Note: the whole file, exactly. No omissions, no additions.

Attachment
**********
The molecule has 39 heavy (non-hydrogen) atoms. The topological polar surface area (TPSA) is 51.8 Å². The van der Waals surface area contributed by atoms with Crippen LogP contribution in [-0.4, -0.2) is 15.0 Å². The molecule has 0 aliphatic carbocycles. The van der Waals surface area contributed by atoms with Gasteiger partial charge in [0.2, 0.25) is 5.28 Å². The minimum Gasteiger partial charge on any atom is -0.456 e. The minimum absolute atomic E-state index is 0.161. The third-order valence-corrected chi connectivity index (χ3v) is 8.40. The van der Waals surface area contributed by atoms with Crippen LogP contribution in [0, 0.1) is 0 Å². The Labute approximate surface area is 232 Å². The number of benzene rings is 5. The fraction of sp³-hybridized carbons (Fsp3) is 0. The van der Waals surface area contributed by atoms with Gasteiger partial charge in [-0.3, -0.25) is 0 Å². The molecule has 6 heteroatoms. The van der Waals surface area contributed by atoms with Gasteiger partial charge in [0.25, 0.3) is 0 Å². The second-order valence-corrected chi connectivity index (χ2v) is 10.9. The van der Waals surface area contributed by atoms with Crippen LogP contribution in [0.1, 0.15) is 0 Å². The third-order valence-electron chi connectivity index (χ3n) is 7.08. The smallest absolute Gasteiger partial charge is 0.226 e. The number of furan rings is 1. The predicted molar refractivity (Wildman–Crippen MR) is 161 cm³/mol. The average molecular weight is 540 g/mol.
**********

The molecule has 39 heavy (non-hydrogen) atoms. The topological polar surface area (TPSA) is 51.8 Å². The van der Waals surface area contributed by atoms with Crippen LogP contribution in [-0.4, -0.2) is 15.0 Å². The molecule has 0 aliphatic carbocycles. The van der Waals surface area contributed by atoms with Gasteiger partial charge in [0.2, 0.25) is 5.28 Å². The minimum Gasteiger partial charge on any atom is -0.456 e. The minimum absolute atomic E-state index is 0.161. The third-order valence-corrected chi connectivity index (χ3v) is 8.40. The van der Waals surface area contributed by atoms with Crippen LogP contribution in [0, 0.1) is 0 Å². The Labute approximate surface area is 232 Å². The number of benzene rings is 5. The fraction of sp³-hybridized carbons (Fsp3) is 0. The van der Waals surface area contributed by atoms with Gasteiger partial charge in [-0.3, -0.25) is 0 Å². The molecule has 6 heteroatoms. The van der Waals surface area contributed by atoms with Gasteiger partial charge in [0.25, 0.3) is 0 Å². The second-order valence-corrected chi connectivity index (χ2v) is 10.9. The van der Waals surface area contributed by atoms with Crippen LogP contribution in [0.1, 0.15) is 0 Å². The third-order valence-electron chi connectivity index (χ3n) is 7.08. The smallest absolute Gasteiger partial charge is 0.226 e. The number of furan rings is 1. The predicted molar refractivity (Wildman–Crippen MR) is 161 cm³/mol. The average molecular weight is 540 g/mol.